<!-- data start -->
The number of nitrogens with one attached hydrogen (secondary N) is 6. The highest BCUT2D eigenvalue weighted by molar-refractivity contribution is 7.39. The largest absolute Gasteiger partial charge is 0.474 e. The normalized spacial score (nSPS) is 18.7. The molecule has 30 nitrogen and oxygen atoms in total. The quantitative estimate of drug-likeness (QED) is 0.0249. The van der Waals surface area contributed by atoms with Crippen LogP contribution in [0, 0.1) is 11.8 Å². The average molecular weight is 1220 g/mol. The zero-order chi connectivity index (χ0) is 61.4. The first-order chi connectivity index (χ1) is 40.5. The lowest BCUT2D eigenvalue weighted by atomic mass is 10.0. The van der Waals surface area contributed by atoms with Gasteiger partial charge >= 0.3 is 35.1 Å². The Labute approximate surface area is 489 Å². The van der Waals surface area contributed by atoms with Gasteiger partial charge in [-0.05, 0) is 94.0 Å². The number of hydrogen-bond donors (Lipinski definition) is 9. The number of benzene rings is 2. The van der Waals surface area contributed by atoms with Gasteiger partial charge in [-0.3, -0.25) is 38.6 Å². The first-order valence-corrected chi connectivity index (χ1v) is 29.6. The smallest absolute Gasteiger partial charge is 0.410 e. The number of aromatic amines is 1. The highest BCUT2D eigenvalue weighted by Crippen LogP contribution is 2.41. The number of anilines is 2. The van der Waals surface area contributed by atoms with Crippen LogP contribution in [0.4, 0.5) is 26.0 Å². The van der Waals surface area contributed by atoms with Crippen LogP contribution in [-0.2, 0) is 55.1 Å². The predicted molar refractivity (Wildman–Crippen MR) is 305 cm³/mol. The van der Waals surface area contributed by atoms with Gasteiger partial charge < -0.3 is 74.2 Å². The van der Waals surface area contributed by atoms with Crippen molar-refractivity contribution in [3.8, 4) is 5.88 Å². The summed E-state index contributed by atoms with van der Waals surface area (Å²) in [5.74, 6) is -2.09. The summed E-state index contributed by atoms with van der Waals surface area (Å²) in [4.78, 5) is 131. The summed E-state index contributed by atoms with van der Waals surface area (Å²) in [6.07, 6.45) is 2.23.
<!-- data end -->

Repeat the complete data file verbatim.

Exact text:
The number of nitrogens with one attached hydrogen (secondary N) is 6. The highest BCUT2D eigenvalue weighted by molar-refractivity contribution is 7.39. The largest absolute Gasteiger partial charge is 0.474 e. The normalized spacial score (nSPS) is 18.7. The molecule has 30 nitrogen and oxygen atoms in total. The quantitative estimate of drug-likeness (QED) is 0.0249. The van der Waals surface area contributed by atoms with Crippen LogP contribution in [0, 0.1) is 11.8 Å². The average molecular weight is 1220 g/mol. The zero-order chi connectivity index (χ0) is 61.4. The first-order chi connectivity index (χ1) is 40.5. The lowest BCUT2D eigenvalue weighted by atomic mass is 10.0. The van der Waals surface area contributed by atoms with Gasteiger partial charge >= 0.3 is 35.1 Å². The Labute approximate surface area is 489 Å². The van der Waals surface area contributed by atoms with Gasteiger partial charge in [-0.05, 0) is 94.0 Å². The number of hydrogen-bond donors (Lipinski definition) is 9. The number of benzene rings is 2. The van der Waals surface area contributed by atoms with Gasteiger partial charge in [-0.3, -0.25) is 38.6 Å². The first-order valence-corrected chi connectivity index (χ1v) is 29.6. The smallest absolute Gasteiger partial charge is 0.410 e. The number of aromatic amines is 1. The highest BCUT2D eigenvalue weighted by Crippen LogP contribution is 2.41. The number of anilines is 2. The van der Waals surface area contributed by atoms with Crippen LogP contribution in [0.4, 0.5) is 26.0 Å². The van der Waals surface area contributed by atoms with Crippen LogP contribution in [-0.2, 0) is 55.1 Å². The predicted molar refractivity (Wildman–Crippen MR) is 305 cm³/mol. The van der Waals surface area contributed by atoms with Gasteiger partial charge < -0.3 is 74.2 Å². The van der Waals surface area contributed by atoms with Crippen molar-refractivity contribution in [3.8, 4) is 5.88 Å². The summed E-state index contributed by atoms with van der Waals surface area (Å²) in [5.74, 6) is -2.09. The summed E-state index contributed by atoms with van der Waals surface area (Å²) in [4.78, 5) is 131. The summed E-state index contributed by atoms with van der Waals surface area (Å²) in [6.07, 6.45) is 2.23.